U.S. consumers have racked up more than $100 billion in revolving debt since the financial crisis, and at the end of 2018 they owed credit card companies almost $900 billion. These are among the sobering facts that can be found in a recent Consumer Financial Protection Bureau report. The report points out that most of this new debt has been taken on by borrowers who are considered either prime or super-prime by lenders, but it also reveals that credit card spending is rising the fastest among consumers in Texas and around the country with subprime credit ratings.
Filing for Chapter 13 is one option for a Texas debtor who wants to avoid having their car repossessed. However, an individual would need to remain current on their loan during the proceeding. Furthermore, the past due balance would need to be included as part of the bankruptcy repayment plan. If the car is worth less than what a debtor owes on it, they may want to request a cramdown.
People who are struggling with unmanageable financial situations are sometimes reluctant to pursue debt relief because they are worried about losing their homes. While this may be a real concern for people living in some parts of the country, it is something that Texas residents rarely have to worry about. This is because the Lone Star State has some of the nation's most generous bankruptcy exemptions.
People who use medical marijuana in Texas may run into problems in bankruptcy court when it comes time to set up a court-ordered repayment plan. Businesses in the marijuana industry have had trouble seeking bankruptcy protection, even in fully legal states, due to the continuing federal criminalization of cannabis under the Controlled Substances Act. Bankruptcy courts have ruled that they cannot provide relief from debts to companies whose businesses violate federal law despite state legality. While these cases dealt with companies directly involved in the cannabis business, medical marijuana has arisen as an issue in some personal bankruptcy cases.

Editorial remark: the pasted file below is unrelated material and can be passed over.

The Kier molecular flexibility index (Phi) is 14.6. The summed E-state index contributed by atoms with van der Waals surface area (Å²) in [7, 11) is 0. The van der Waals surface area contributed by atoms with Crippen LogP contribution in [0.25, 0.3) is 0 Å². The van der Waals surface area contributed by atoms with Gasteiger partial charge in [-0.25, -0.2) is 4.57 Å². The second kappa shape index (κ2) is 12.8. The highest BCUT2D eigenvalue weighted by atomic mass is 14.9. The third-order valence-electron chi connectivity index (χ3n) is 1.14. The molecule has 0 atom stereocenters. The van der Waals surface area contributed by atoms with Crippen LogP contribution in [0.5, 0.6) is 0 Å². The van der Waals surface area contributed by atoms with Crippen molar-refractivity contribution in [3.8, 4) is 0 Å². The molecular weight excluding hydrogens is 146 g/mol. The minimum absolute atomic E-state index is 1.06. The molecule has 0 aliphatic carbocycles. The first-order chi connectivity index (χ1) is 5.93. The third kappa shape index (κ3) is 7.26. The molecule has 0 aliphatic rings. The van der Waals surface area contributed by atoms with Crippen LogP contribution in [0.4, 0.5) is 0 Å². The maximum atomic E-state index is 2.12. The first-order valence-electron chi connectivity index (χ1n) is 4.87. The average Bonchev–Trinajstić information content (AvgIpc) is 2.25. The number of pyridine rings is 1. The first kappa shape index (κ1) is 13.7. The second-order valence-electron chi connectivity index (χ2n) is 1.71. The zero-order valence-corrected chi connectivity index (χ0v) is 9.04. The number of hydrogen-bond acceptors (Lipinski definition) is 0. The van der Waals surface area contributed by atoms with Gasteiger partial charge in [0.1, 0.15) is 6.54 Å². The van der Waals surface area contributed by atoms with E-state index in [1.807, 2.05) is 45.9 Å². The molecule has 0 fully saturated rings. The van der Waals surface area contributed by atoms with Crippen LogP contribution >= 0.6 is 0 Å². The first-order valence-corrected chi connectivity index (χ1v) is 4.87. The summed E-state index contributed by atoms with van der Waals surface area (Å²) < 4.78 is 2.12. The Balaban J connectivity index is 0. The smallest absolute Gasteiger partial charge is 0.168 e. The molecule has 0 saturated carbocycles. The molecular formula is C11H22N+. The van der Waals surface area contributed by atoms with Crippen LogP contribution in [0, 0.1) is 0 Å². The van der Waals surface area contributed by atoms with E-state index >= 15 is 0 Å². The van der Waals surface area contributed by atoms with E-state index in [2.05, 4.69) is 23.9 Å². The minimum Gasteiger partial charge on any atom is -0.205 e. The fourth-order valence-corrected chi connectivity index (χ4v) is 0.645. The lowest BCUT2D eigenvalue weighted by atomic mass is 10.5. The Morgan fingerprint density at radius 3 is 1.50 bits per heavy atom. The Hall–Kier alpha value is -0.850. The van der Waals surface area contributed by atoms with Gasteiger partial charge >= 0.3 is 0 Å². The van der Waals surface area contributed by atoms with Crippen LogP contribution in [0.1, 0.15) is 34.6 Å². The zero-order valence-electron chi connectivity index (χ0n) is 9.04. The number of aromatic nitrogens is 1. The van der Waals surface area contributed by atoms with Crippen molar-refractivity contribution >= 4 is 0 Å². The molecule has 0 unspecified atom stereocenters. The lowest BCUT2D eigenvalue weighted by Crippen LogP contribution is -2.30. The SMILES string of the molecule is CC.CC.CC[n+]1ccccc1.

In a Chapter 13 bankruptcy case, a Texas debtor can ask to accrue new debt during the repayment period. However, a trustee must review the request, approve it and send a motion to incur new debt to the judge. A copy of the motion will also be sent to creditors. If all parties agree to the request, an order to incur debt will be created. The debtor will then be able to complete the process of applying for a loan.
Individuals who are struggling to pay their bills may decide to file for protection from creditors. Those who want to keep their Texas home or other property will want to file for Chapter 13 bankruptcy. In a Chapter 13 case, debtors make payments to creditors over a period of three or five years. Child support, back taxes and alimony payments are considered priority debts, which means that payments are applied toward those balances first.
The television show "American Chopper" attracted many fans in Texas, but one of the reality show's stars has continued the real-life drama in bankruptcy court. Paul Teutul Sr., the famously cranky patriarch of the show, now faces opposition from the trustee of a bankruptcy court. Teutul filed for Chapter 13 bankruptcy protection in February 2018, but the trustee has filed a motion expressing doubts that Teutul can make the payments required by the bankruptcy plan.
Filing for bankruptcy isn't an easy decision for anyone in Texas considering this option to manage debt. Once it's decided to explore options with Chapter 13, many people have questions about the details associated with this approach to bankruptcy. With income, there is no limit for filing, nor is there a limit to how much debt someone can have. However, there are limits with secured and unsecured debt: $394,725 and $1,184,200, respectively.
The acceptance of debt as commonplace in everyday life seems to be a new reality for many Texas residents. According to recent studies, individual debt continues to rise among nearly every age group in the country. An analysis of what kind of debt and how much debt is being acquired by different age groups paints a revealing picture.
Many car owners in Texas face auto repossession when they fall behind on payments. Some consider filing a Chapter 13 bankruptcy to stop a lender from repossessing their vehicle. Before filing for bankruptcy, however, there are several other options to consider.